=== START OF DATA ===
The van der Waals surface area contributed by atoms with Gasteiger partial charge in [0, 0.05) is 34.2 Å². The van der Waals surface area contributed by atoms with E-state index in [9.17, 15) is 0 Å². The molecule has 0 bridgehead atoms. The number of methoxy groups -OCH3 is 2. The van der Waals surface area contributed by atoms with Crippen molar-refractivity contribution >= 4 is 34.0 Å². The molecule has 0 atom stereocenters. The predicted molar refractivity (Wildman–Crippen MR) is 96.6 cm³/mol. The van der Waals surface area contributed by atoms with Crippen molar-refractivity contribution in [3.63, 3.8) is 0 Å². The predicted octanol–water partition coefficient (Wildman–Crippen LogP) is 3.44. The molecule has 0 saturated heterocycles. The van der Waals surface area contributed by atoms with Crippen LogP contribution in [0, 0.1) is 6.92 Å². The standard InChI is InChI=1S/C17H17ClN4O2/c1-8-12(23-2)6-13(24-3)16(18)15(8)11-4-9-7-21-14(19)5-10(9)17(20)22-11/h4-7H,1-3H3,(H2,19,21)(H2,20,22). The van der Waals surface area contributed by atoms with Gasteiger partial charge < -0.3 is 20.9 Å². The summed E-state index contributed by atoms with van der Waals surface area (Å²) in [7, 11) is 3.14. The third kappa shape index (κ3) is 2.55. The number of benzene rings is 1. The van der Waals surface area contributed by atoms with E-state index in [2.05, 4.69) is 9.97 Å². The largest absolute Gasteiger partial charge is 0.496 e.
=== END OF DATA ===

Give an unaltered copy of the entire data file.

The van der Waals surface area contributed by atoms with Gasteiger partial charge in [0, 0.05) is 34.2 Å². The van der Waals surface area contributed by atoms with E-state index in [9.17, 15) is 0 Å². The molecule has 0 bridgehead atoms. The number of methoxy groups -OCH3 is 2. The van der Waals surface area contributed by atoms with Crippen molar-refractivity contribution >= 4 is 34.0 Å². The molecule has 0 atom stereocenters. The predicted molar refractivity (Wildman–Crippen MR) is 96.6 cm³/mol. The van der Waals surface area contributed by atoms with Crippen molar-refractivity contribution in [3.63, 3.8) is 0 Å². The predicted octanol–water partition coefficient (Wildman–Crippen LogP) is 3.44. The molecule has 0 saturated heterocycles. The van der Waals surface area contributed by atoms with Crippen LogP contribution in [0, 0.1) is 6.92 Å². The standard InChI is InChI=1S/C17H17ClN4O2/c1-8-12(23-2)6-13(24-3)16(18)15(8)11-4-9-7-21-14(19)5-10(9)17(20)22-11/h4-7H,1-3H3,(H2,19,21)(H2,20,22). The van der Waals surface area contributed by atoms with Gasteiger partial charge < -0.3 is 20.9 Å². The summed E-state index contributed by atoms with van der Waals surface area (Å²) in [7, 11) is 3.14. The third kappa shape index (κ3) is 2.55. The number of benzene rings is 1. The van der Waals surface area contributed by atoms with E-state index in [2.05, 4.69) is 9.97 Å². The largest absolute Gasteiger partial charge is 0.496 e.